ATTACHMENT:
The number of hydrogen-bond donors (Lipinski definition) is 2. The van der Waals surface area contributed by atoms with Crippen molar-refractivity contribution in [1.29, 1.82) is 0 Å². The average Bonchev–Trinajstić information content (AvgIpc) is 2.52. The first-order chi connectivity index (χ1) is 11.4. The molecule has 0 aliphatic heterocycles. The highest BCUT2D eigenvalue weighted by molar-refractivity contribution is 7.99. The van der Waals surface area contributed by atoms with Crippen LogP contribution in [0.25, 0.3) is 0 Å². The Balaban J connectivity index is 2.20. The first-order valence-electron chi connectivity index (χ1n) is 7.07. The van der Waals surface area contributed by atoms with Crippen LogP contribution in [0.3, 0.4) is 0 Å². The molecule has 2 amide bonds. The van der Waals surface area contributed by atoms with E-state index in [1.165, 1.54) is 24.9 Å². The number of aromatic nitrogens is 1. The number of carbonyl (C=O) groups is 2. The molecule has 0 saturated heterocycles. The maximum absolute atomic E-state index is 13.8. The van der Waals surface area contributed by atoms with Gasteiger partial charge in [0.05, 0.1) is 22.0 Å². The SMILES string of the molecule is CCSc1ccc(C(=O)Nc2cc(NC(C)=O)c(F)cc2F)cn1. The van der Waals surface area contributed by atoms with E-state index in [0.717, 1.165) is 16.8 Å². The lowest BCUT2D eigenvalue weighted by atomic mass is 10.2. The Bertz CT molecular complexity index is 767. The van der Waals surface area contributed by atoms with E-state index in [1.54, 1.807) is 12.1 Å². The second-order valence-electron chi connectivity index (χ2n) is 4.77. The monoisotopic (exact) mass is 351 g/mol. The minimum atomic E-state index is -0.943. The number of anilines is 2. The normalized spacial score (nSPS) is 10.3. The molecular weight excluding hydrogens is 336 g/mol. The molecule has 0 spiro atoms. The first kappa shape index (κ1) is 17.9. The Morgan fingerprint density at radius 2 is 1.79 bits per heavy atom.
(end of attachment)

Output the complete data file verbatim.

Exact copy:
The number of hydrogen-bond donors (Lipinski definition) is 2. The van der Waals surface area contributed by atoms with Crippen molar-refractivity contribution in [1.29, 1.82) is 0 Å². The average Bonchev–Trinajstić information content (AvgIpc) is 2.52. The first-order chi connectivity index (χ1) is 11.4. The molecule has 0 aliphatic heterocycles. The highest BCUT2D eigenvalue weighted by molar-refractivity contribution is 7.99. The van der Waals surface area contributed by atoms with Crippen LogP contribution in [0.25, 0.3) is 0 Å². The Balaban J connectivity index is 2.20. The first-order valence-electron chi connectivity index (χ1n) is 7.07. The van der Waals surface area contributed by atoms with Crippen LogP contribution in [0.3, 0.4) is 0 Å². The molecule has 2 amide bonds. The van der Waals surface area contributed by atoms with E-state index in [1.165, 1.54) is 24.9 Å². The number of aromatic nitrogens is 1. The number of carbonyl (C=O) groups is 2. The molecule has 0 saturated heterocycles. The maximum absolute atomic E-state index is 13.8. The van der Waals surface area contributed by atoms with Gasteiger partial charge in [0.05, 0.1) is 22.0 Å². The SMILES string of the molecule is CCSc1ccc(C(=O)Nc2cc(NC(C)=O)c(F)cc2F)cn1. The van der Waals surface area contributed by atoms with E-state index in [0.717, 1.165) is 16.8 Å². The lowest BCUT2D eigenvalue weighted by atomic mass is 10.2. The Bertz CT molecular complexity index is 767. The van der Waals surface area contributed by atoms with E-state index in [1.54, 1.807) is 12.1 Å². The second-order valence-electron chi connectivity index (χ2n) is 4.77. The monoisotopic (exact) mass is 351 g/mol. The minimum atomic E-state index is -0.943. The number of anilines is 2. The normalized spacial score (nSPS) is 10.3. The molecular weight excluding hydrogens is 336 g/mol. The molecule has 0 spiro atoms. The first kappa shape index (κ1) is 17.9. The Morgan fingerprint density at radius 2 is 1.79 bits per heavy atom.